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Is there a way with dapper-dot-net to use an attribute to specify column names that should be used and not the property name?

public class Code
{
    public int Id { get; set; }
    public string Type { get; set; }
    // This is called code in the table.
    public string Value { get; set; }
    public string Description { get; set; }
}

I'd like to be able to name my properties whatever I choose. Our database has no consistent naming convention.

If not with dapper, are there any additional similar options?

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4  
Our database has no consistent naming convention. that's a good recipe for a disaster! :) Sooner or later... –  walther Aug 29 '12 at 17:43

4 Answers 4

up vote 15 down vote accepted

You can also check out Dapper-Extensions.

Dapper Extensions is a small library that complements Dapper by adding basic CRUD operations (Get, Insert, Update, Delete) for your POCOs.

It has an auto class mapper, where you can specify your custom field mappings. For example:

public class CodeCustomMapper : ClassMapper<Code>
{
    public CodeCustomMapper()
    {
        base.Table("Codes");
        Map(f => f.Id).Key(KeyType.Identity);
        Map(f => f.Type).Column("Type");
        Map(f => f.Value).Column("Code");
        Map(f => f.Description).Column("Foo");
    }
}

Then you just do:

using (SqlConnection cn = new SqlConnection(_connectionString))
{
    cn.Open();
    var code= new Code{ Type = "Foo", Value = "Bar" };
    int id = cn.Insert(code);
    cn.Close();
}

Keep in mind that you must keep your custom maps in the same assembly as your POCO classes. The library uses reflection to find custom maps and it only scans one assembly.

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If you are using a select statement directly or in a procedure you can just alias the columns.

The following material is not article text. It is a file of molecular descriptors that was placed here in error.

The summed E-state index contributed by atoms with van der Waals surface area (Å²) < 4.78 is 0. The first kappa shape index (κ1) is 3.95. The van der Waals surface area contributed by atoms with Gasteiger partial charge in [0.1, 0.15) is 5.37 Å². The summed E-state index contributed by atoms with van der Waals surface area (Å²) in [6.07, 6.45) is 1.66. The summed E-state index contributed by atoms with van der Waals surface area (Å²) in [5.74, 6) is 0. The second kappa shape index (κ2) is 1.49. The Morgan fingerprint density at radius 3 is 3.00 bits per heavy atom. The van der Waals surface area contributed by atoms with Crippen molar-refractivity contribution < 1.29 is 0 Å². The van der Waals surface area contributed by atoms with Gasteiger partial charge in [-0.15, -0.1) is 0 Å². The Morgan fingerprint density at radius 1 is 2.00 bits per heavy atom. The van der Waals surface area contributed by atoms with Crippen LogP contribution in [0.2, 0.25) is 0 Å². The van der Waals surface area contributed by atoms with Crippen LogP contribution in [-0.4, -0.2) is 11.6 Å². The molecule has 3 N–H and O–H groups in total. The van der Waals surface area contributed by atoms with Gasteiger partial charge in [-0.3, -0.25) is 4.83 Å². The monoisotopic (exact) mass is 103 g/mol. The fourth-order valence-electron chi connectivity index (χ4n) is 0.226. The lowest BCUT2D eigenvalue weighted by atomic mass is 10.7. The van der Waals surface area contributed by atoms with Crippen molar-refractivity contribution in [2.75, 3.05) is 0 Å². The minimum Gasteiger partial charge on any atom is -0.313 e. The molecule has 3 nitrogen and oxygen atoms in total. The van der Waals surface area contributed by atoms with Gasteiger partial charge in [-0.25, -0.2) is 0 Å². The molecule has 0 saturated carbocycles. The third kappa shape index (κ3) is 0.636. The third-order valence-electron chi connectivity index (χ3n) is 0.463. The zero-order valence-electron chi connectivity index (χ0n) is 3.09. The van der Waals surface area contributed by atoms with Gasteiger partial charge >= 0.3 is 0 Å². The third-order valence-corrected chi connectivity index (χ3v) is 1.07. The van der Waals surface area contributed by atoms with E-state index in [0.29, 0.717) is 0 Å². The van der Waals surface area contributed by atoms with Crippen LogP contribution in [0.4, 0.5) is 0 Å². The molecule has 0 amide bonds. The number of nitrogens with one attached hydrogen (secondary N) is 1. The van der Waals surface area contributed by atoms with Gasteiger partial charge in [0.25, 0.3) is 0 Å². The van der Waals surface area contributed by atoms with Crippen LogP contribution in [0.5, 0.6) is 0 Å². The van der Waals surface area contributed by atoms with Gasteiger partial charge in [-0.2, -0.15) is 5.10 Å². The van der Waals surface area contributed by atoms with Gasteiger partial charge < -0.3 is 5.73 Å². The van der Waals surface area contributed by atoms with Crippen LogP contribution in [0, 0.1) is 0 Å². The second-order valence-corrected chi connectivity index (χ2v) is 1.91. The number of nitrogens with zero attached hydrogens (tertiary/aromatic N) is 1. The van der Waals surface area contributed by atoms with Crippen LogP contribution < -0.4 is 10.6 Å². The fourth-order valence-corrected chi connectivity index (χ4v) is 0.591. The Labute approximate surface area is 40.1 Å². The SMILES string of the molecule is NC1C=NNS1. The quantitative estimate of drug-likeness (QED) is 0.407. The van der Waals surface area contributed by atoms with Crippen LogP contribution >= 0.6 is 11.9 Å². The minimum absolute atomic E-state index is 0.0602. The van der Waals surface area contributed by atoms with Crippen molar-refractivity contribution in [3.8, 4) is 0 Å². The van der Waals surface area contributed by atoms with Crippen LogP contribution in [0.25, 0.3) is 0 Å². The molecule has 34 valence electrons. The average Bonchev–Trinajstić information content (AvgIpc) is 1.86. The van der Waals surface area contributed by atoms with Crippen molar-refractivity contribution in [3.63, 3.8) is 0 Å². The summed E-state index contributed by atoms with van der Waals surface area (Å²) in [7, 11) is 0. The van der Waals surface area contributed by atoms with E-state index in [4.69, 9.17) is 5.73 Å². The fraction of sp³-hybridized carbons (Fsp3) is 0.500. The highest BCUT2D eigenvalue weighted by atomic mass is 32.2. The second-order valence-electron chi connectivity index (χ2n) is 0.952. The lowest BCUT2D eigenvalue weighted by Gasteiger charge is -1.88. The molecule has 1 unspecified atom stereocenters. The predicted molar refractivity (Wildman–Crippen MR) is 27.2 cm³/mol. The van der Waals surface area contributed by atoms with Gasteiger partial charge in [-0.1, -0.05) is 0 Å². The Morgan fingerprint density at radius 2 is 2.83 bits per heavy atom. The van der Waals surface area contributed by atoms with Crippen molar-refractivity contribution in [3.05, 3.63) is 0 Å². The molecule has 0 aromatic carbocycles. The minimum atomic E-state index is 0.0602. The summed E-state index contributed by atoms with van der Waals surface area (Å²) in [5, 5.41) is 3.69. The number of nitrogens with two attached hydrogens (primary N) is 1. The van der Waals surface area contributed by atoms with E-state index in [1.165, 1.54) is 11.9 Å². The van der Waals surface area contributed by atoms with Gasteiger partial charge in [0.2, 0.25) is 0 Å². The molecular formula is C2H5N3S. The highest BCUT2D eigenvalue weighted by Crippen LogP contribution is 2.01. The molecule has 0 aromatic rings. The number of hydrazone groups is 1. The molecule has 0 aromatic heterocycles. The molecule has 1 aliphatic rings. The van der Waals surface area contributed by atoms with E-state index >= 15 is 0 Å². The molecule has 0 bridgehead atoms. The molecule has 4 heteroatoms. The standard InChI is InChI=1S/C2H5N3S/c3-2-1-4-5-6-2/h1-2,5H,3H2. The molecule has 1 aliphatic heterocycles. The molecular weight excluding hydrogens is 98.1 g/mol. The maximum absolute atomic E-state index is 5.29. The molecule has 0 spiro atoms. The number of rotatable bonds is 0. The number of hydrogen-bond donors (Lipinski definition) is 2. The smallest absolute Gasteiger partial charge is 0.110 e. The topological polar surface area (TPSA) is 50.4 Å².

SELECT code as Value FROM yourTable
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For selects, you can add constructors to your classes to perform the mapping. The constructor parameter names must match the table columns.

Below is an example from the source. The table will be correctly mapped to the class.

Table:

CREATE TABLE #Users (Id int, Name varchar(20))

Class:

   class UserWithConstructor
    {
        public UserWithConstructor(int id, string name)
        {
            Ident = id;
            FullName = name;
        }
        public int Ident { get; set; }
        public string FullName { get; set; }
    }
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Another approach is to just manually map it with the dynamic result.

var codes = conn.Query<dynamic>(...sql and params here...)
                 .Select<dynamic,Code>(s=>new Code{Id = s.Id, Type = s.Type, Value = s.code, Description = s.Description});

Clearly this introduces type-safety scenarios because you are querying on dynamic. Also, you have to manually map columns which is a bummer.

However, I tend to like this approach because it's so darned transparent. You can cast if need be (as is the case with Enums), and basically just do whatever it is you need to do to go from the db recordset to your properties.

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